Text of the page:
ESEIW 2022
Sun 18 - Fri 23 September 2022 Helsinki, Finland
Thu 22 Sep 2022 11:35 - 11:55 at Bysa - Session 1A - Behavioral Software Engineering Chair(s): Valentina Lenarduzzi

Background: Soft skills of software professionals (e.g., communication, interpersonal skills) significantly contribute to project and product success.

Aims: We aim to understand (a) what are relevant soft skills in software engineering, (b) how soft skills are related to types of software engineering positions, and (c) how soft skills relate to characteristics of organizations that look for new employees. We focus on organizations in New Zealand, an example of a country with a relatively small but growing software sector characterized by a skills shortage and embedded in a bi-cultural context.

Method: We used a qualitative research method and manually analyzed 530 job adverts from New Zealand’s largest job portal for technology-related positions. We identified soft skills in adverts following an inductive approach, i.e., without a pre-defined set of soft skills.

Results: We found explicit references to soft skills in 82% of analyzed adverts. We identified 17 soft skills and proposed a contextualized software engineering description. Communication-related soft skills are most in demand, regardless of the type of position. Soft skills related to broader human or societal values (e.g., empathy or cultural awareness) or distributed development are not frequently requested. Adverts from recruitment agencies include fewer soft skills. Soft skills do not depend on company size or core business.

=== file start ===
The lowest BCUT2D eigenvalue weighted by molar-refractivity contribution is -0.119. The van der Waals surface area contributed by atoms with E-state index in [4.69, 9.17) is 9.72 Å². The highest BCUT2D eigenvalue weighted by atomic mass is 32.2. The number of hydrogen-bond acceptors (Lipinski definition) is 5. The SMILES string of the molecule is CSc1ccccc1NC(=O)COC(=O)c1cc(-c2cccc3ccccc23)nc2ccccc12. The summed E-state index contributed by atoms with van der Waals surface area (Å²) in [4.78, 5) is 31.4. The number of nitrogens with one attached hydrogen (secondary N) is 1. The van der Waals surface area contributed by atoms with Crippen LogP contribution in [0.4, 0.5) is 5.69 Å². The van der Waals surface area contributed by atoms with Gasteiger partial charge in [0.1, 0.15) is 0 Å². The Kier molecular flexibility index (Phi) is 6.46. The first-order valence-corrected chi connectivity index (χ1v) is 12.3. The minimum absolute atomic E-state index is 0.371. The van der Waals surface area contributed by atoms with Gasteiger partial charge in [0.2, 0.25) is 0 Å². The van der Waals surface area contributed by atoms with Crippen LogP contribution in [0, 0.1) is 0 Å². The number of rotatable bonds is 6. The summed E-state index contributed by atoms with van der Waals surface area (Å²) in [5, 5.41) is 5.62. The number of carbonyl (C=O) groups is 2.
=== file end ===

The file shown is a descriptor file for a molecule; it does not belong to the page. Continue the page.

Conclusions: Employers explicitly ask for soft skills. Our findings support previous studies that highlight the importance of communication. Characteristics specific to New Zealand do not impact the demand for soft skills. Our findings benefit researchers in human aspects of software engineering and to those responsible for staff, curricula and professional development.

Thu 22 Sep

Displayed time zone: Athens change

11:00 - 12:30
Session 1A - Behavioral Software EngineeringESEM Journal-First Papers / ESEM Technical Papers / ESEM Industry Forum at Bysa
Chair(s): Valentina Lenarduzzi University of Oulu
Relative estimates of software development effort: Are they more accurate or less time-consuming to produce than absolute estimates, and to what extent are they person-independent?
ESEM Journal-First Papers
Magne Jørgensen SimulaMet, Eban Escott Codebots
Software Artifact Mining in Software Engineering Conferences: A Meta-Analysis
ESEM Technical Papers
Zeinab Abou Khalil Inria, Stefano Zacchiroli Télécom Paris, Polytechnic Institute of Paris
What Soft Skills Does the Software Industry *Really* Want? An Exploratory Study of Software Positions in New Zealand
ESEM Technical Papers
Matthias Galster University of Canterbury, Antonija Mitrovic Intelligent Computer Tutoring Group, University of Canterbury, Christchurch, Sanna Malinen University of Canterbury, Jay Holland University of Canterbury
Procurement Models and Types of Information Systems
ESEM Industry Forum
Aapo Koski 61 NorthPoint Solutions Oy